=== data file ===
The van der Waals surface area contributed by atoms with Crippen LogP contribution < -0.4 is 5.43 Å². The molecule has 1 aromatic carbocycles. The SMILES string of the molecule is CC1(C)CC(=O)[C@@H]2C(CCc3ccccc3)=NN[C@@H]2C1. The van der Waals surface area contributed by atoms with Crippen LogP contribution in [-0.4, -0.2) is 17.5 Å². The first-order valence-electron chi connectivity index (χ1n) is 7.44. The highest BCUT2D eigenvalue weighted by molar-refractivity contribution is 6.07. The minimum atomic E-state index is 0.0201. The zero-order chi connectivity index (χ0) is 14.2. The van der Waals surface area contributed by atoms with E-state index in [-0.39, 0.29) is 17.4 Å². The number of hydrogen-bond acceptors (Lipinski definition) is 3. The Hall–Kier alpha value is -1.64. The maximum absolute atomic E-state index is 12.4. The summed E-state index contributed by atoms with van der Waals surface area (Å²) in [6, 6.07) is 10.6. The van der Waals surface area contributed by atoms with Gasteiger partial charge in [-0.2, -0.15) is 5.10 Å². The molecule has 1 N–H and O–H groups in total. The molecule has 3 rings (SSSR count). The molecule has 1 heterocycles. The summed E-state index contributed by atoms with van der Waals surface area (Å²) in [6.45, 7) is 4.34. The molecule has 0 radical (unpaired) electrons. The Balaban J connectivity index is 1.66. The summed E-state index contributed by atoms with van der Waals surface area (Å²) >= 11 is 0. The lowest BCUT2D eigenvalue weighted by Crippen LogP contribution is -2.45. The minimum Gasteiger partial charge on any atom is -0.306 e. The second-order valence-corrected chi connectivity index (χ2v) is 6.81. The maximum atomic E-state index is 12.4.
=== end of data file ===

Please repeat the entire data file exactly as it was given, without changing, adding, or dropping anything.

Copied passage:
The van der Waals surface area contributed by atoms with Crippen LogP contribution < -0.4 is 5.43 Å². The molecule has 1 aromatic carbocycles. The SMILES string of the molecule is CC1(C)CC(=O)[C@@H]2C(CCc3ccccc3)=NN[C@@H]2C1. The van der Waals surface area contributed by atoms with Crippen LogP contribution in [-0.4, -0.2) is 17.5 Å². The first-order valence-electron chi connectivity index (χ1n) is 7.44. The highest BCUT2D eigenvalue weighted by molar-refractivity contribution is 6.07. The minimum atomic E-state index is 0.0201. The zero-order chi connectivity index (χ0) is 14.2. The van der Waals surface area contributed by atoms with E-state index in [-0.39, 0.29) is 17.4 Å². The number of hydrogen-bond acceptors (Lipinski definition) is 3. The Hall–Kier alpha value is -1.64. The maximum absolute atomic E-state index is 12.4. The summed E-state index contributed by atoms with van der Waals surface area (Å²) in [6, 6.07) is 10.6. The van der Waals surface area contributed by atoms with Gasteiger partial charge in [-0.2, -0.15) is 5.10 Å². The molecule has 1 N–H and O–H groups in total. The molecule has 3 rings (SSSR count). The molecule has 1 heterocycles. The summed E-state index contributed by atoms with van der Waals surface area (Å²) in [6.45, 7) is 4.34. The molecule has 0 radical (unpaired) electrons. The Balaban J connectivity index is 1.66. The summed E-state index contributed by atoms with van der Waals surface area (Å²) >= 11 is 0. The lowest BCUT2D eigenvalue weighted by Crippen LogP contribution is -2.45. The minimum Gasteiger partial charge on any atom is -0.306 e. The second-order valence-corrected chi connectivity index (χ2v) is 6.81. The maximum atomic E-state index is 12.4.